This post was originally published at Novelicious.com and is now at WritingTipsOasis.com. WritingTipsOasis.com acquired Novelicious.com in June 2022.
Reviewed by Kay Brooks
When Ruan announces that he is getting married and wants all his family around him, Tamsyn faces leaving her home in Paris, her job in fashion, her aloof, popular French lover and everything that has grounded her for the past years of her life. Her intentions to arrive looking completely altered – ideally sophisticated and successful – are scuppered by a huge storm that has taken Cornwall by surprise, flooding and destroying buildings and homes. Next arrives a man who, in Tamsyn’s opinion, is far too attractive to be a vicar, and an abandoned baby desperately in need of care that only Tamsyn can provide.
Tamsyn doesn’t exactly make the best impression when she first arrives in Poldore and her likeability factor increases as the reader learns more about her. Her habit of saying whatever she thinks without filter endeared her straight away. The strong, confident woman image that she hopes to create is clearly a façade to hide a lost person trying to deal with the tragedy of the past and find who she is. Her actual personality is completely at odds with the selfish, capitalist view of typical fashionistas in novels such as The Devil Wears Prada and this is more a story of learning how to create a space for yourself rather than how to ‘fit in with the in crowd’. Tamsyn believes she has no maternal instincts, yet she seems to help people and take them under her wing without effort or judgement.Annoyingly, some of the situations that should have been more about the other characters did start to revolve around Tamsyn, but there were so many other interesting personalities, this novel would make an excellent TV drama, where Tamsyn’s story was just the beginning. I was interested to learn that several of the characters, including Ruan, his wife-to-be Alex and a lovable, old dog called Bouy were featured in an earlier Scarlett Bailey novel called Just for Christmas. Tamsyn’s sisters are also intriguing and I was especially interested in the troubled church verger, Catriona. The stereotypical view of teenagers grated on me slightly. There seemed to be very little swearing until a group of bitchy, cruel teenage girls entered the storyline and I can’t help thinking, especially as a teacher, that it would be good to show that there are a variety of different personality-types when it comes to this particular age group.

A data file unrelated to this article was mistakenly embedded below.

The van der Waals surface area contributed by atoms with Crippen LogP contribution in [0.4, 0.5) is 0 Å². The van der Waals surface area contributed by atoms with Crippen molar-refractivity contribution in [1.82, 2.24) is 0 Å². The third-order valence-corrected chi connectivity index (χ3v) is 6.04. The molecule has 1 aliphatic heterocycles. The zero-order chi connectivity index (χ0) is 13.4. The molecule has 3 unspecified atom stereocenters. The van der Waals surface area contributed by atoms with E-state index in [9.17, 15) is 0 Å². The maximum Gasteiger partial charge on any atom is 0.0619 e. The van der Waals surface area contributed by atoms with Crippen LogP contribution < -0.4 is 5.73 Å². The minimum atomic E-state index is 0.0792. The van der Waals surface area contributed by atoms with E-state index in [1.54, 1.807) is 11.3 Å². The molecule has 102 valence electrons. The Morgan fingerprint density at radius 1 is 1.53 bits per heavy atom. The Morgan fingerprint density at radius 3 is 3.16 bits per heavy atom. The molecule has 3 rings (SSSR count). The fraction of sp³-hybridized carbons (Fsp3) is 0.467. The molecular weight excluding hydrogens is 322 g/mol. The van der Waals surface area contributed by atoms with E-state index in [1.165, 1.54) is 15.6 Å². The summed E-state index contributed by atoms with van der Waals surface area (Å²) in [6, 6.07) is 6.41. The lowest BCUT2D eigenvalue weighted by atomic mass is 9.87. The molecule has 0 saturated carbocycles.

In between the drama of postnatal depression, grieving, and post-traumatic-stress-disorder, there is also a lot of comedy in this emotional novel, including witty one-liners thrown between Tamsyn and her quietly annoying twin nephews, who refuse to believe for one second that she doesn’t absolutely adore them.
A novel full of feeling that left me wanting to have more of an effect on the lives of others.